Blackburn suggests that for providers winning a contract, and with median pricing in place, the first step is to carefully analyze if the bid award is below what was bid. If not, she says to give serious consideration to accepting it. If a provider doesn’t win a bid, Blackburn calls it “a limbo situation.” She believes companies must adopt a pro-active framework with respect to new areas of business, new ways of doing business and reducing dependency on third-party payers. Niche areas should be on the drawing board.
MPP: A glimmer of hope
The industry’s attempt to improve the way that Medicare pays for DMEPOS benefits is called the Market Pricing program (MPP), a bill (H.R. 6490) now in committee.
According to John Shirvinsky, executive director of the Pennsylvania Association of Medical Suppliers, MPP creates a state-of-the-art auction system that addresses concerns that have been raised by economists who say that the existing program is fl awed because it creates fundamentally anti-competitive markets. It also addresses concerns of auction experts who say the CMS design is fl awed and violates every rule of auction design. Finally, it addresses the concerns of the ultimate experts on the HME industry — patients and industry practitioners — and addresses the problems with markets that are just too large to ensure proper patient care and low-ball bids that result in unsustainable pricing.
Key components of MPP, as described by Jay Witter IV, vice president of Legislative Affairs for the American Association for Homecare, include:
- MPP includes the same DME items as the current bidding program and is implemented across the country in the same timeframe.
- In market areas subject to auctions, two product categories are auctioned per geographic area.
- Eight additional product categories in those same areas would have prices adjusted based on auctions conducted simultaneously in comparable geographic areas.
- In areas not subject to auction, prices will be adjusted for all 10 product
categories, and any qualified supplier may provide those items.
- Bid areas are smaller than metropolitan statistical areas (MSAs) and more homogeneous.
- Bids are binding and cash deposits are required to ensure only serious bidders participate.
- The bid price is based on the clearing price, not the median price of winners.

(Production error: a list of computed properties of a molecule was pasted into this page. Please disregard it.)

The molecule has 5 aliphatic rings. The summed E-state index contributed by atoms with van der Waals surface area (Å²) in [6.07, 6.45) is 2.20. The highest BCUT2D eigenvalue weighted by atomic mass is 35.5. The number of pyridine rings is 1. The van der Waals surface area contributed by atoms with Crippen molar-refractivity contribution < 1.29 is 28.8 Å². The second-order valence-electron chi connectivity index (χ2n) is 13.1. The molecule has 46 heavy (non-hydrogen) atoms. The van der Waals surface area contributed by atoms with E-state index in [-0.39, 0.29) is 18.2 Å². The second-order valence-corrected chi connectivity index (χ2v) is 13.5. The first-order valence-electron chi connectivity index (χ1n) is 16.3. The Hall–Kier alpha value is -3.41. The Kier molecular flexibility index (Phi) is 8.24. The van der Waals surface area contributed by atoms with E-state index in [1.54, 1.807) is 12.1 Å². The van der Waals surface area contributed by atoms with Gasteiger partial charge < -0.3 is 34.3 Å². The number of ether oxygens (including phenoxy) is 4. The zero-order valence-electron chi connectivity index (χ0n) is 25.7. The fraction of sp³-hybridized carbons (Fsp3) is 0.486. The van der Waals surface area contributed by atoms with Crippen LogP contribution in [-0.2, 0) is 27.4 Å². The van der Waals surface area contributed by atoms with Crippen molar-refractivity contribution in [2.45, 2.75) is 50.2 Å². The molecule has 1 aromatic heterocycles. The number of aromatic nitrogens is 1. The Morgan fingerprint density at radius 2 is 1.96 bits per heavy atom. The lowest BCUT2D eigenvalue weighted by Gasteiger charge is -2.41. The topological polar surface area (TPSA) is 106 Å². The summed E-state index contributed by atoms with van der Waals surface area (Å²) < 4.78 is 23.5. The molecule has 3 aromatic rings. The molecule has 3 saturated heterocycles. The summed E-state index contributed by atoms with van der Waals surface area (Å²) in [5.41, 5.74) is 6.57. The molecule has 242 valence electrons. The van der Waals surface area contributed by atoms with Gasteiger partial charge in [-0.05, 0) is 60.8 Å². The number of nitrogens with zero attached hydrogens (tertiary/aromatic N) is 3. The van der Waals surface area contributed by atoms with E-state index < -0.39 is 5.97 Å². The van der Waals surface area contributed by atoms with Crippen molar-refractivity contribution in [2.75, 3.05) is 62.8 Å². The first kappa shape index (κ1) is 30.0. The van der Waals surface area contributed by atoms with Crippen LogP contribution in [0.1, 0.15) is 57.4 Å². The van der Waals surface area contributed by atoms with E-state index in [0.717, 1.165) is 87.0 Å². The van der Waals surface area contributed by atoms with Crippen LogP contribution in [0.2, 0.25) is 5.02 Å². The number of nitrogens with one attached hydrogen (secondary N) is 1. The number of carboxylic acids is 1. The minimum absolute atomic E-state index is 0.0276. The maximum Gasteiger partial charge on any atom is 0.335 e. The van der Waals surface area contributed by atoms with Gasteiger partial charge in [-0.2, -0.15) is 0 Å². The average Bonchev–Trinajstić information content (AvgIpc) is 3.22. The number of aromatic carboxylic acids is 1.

- The same areas that are exempted under the current bidding program will be exempted under MPP.
- MPP was designed to be budget neutral.
Where the bill sits
“The chances of MPP legislation being passed in the lame-duck session is very low, 10 percent,” says Wayne Stanfield, president and CEO of the National Association of Independent Medical Equipment Suppliers (NAIMES). “The chances of MPP passing next year before the go live date is also slim, 25 percent. Unless we can get 218 co-sponsors.
“The bill is in Committee and will remain there unless we have a groundswell of co-sponsors. The ability to get it passed has little to do with the so-called ‘fiscal cliff,’ the budget, the national debt. It has almost everything to do with the size of our lobby and our lobby efforts.”
John Gallagher, Vice President of Government Relations, VGM Group, says the chances for MPP to be passed before Round Two is implemented are good, but like Stanfield, Gallagher says it needs providers’ help.
“We need all providers out there contacting their members of Congress to get maximum support of H.R. 6490,” he says. “The best chances for this to happen this year is if the language of H.R. 6490 is included in a larger bill during the lame duck. One of those bills could include the ‘fiscal cliff’ agreement, the ‘doc fix,’ or an omnibus bill. If Congress is bipartisan support and enough noise is created about the MPP, the chances of it passing this year are greater.”
According to Gallagher, the bill currently has 31 co-sponsors. Senate members have indicated that they are watching this bill very closely to see how much support it gains in the House. Gallagher says that Rep. Tom Price, M.D., who introduced the bill, has indicated that the industry needs at least 100 co-sponsors signed on to get any movement of this bill.
“Providers need to persist and urge their representatives to sign on,” says Gallagher. “We especially need to focus on the Congressmen who signed on to H.R. 1041, the bill that would have repealed competitive bidding, to sign on to H.R. 6490. We have heard from several providers that many of the Congressmen who had signed on to H.R. 1041 are waiting to see if other H.R. 1041 co-sponsors will support H.R. 6490. This is an unacceptable answer. Once again, providers need to insist their representatives support this bill.”
This article originally appeared in the January 2013 issue of HME Business.